Friday, May 27, 2011
The Otter. Madra Uisce.
The Otter. Madra Uisce.
The otter lives along riverbanks and beside lakes all around Ireland. It is very good at swimming and diving. The otter has a small-flattened head, a long thick neck and a thick tail that narrows to a point. It can be 3 feet in length, which is about a metre and when they are fully grown up they can weigh about 20 lbs. It has a long body covered with fur. It belongs to the same family as the stoat, pine marten and badger. The otter looks like a seal. The otter is a carnivore, which means that he usually eats meat and often eats shellfish. To get at the shellfish,the otter bangs it against a stone. This way he can get at the food inside. The otter is found in many parts of Ireland. Otters are very playful animals. It has a grey to brown thick coat of fur, which helps it swim well in water. They are often seen jumping in and out of water just for fun,
The Dobhar-chu (see my post 26th-Oct-2010).
In Irish folklore, the Dobhar-chu (say durra-ghoo) is the king of all otters, the seventh cub of an ordinary otter. It is said to be much larger than a normal otter, and it never sleeps. The king of all otters is so magical that an inch of its fur will protect a man from being killed by gunshot, stop a boat from sinking or stop a horse from being injured.
The Dobhar-chu is also often said to be accompanied by a court of ordinary otters. When captured, these beasts would grant any wish in exchange for their freedom. Their skins were also prized for their ability to render a warrior invincible, and were thought to provide protection against drowning. Luckily, the Otter Kings were hard to kill, their only vulnerable point being a small point below their chin,(first you had to get past those sharp teeth). There are also traditions of the "King Otter", who is dangerous, and will devour any animal or beast that comes in its way. This otter is sometimes described as white with black rimmed ears and a black cross on his back, and sometimes as pure black with a spot of white on his belly. He could only be killed by a silver bullet and the person who killed him would die within 24 hours.
It was believed that if you were bitten by an otter then the only cure was to kill and eat another otter.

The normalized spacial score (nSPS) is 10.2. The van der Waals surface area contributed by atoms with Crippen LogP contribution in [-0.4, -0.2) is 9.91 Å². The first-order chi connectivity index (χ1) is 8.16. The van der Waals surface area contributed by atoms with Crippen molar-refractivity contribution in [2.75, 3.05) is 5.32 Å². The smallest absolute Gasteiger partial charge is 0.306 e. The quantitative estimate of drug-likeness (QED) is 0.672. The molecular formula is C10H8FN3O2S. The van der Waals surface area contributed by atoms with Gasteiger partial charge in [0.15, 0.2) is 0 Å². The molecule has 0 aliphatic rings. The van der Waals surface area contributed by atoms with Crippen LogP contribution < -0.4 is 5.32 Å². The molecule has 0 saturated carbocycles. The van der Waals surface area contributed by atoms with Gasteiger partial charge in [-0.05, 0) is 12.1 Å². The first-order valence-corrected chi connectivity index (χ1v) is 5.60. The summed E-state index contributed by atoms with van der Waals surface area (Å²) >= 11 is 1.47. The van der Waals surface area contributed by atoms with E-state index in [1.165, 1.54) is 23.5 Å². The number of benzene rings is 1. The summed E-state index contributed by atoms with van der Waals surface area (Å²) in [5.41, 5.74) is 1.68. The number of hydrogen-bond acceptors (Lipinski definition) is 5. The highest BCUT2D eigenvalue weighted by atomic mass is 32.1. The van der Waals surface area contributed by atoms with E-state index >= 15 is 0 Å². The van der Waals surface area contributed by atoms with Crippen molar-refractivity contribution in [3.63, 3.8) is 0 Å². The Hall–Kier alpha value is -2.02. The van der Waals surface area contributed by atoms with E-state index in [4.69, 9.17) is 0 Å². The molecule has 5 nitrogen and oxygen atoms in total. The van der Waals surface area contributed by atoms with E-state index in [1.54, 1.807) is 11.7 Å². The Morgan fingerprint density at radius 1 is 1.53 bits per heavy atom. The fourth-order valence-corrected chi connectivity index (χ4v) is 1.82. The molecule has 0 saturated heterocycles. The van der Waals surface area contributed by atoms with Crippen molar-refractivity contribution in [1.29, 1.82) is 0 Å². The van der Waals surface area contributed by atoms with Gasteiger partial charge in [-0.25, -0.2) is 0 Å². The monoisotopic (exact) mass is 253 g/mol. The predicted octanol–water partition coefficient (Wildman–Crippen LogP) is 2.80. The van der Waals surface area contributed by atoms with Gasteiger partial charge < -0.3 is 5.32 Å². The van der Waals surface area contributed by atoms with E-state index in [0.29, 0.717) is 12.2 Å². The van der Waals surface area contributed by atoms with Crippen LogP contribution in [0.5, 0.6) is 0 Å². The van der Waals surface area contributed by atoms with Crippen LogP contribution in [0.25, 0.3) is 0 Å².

The otter is protected under Irish law and it is a criminal offense to kill one.
The otter is a loyal mate and a good parent who will after its cubs for longer than most other animals and for this reason is a symbol of a strong family.
The otter is sacred to the Irish sea god Manannan Mac Lir and the goddess Ceridwen.
Irish harps used to be carried in bags made from otter skin as it protected them from getting wet.
A warrior’s shield would be covered in otter skin (lining the inside) and in this way they protected the warrior in battle.
It was believed that the magical power of the otter’s skin could be used for healing. It was used to cure fever, smallpox and as an aid in childbirth.
If a person licked the still warm liver of a dead otter they would receive the power to heal burns or scalds by licking them.
The Wounded Otter.
by Michael Hartnett - translated from the Irish by the Author
From 20th Century Irish poems selected by Michael Longley. Published by Faber and Faber.
A wounded otter on a bare rock a bolt in her side,
stroking her whiskers stroking her feet.
Her ancestors told her once that there was river,
a crystal river, a waterless bed.
They also said there were trout there
fat as tree-trunks and kingfishers
bright as blue spears -
men without cinders in their boots,
men without dogs on leashes.
She did not notice the world die nor the sun expire,
She was already swimming at ease in the magic crystal river.
One of his country's best-loved poets, Irish born Michael Hartnett, died in October '99 in Ireland. He was 58 years old.
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Greetings, and thank you for your animal posts. Very informative, as always.ReplyDelete
Off-topic, but I thought that the linked article, "Carn Ghórta Mór," might be of some interest to you. http://fionnchu.blogspot.com/2011/05/carn-ghorta-mor.html
Hi Makarios. Thank you for the link. I did indeed find it of interest. I have not yet addressed the Great Famine of 1845-50 in any detail but I will cover that and other Irish famines (1740) at a later date. Thank uou once again. Your comments are always appreciated so keep them coming. Silentowl.ReplyDelete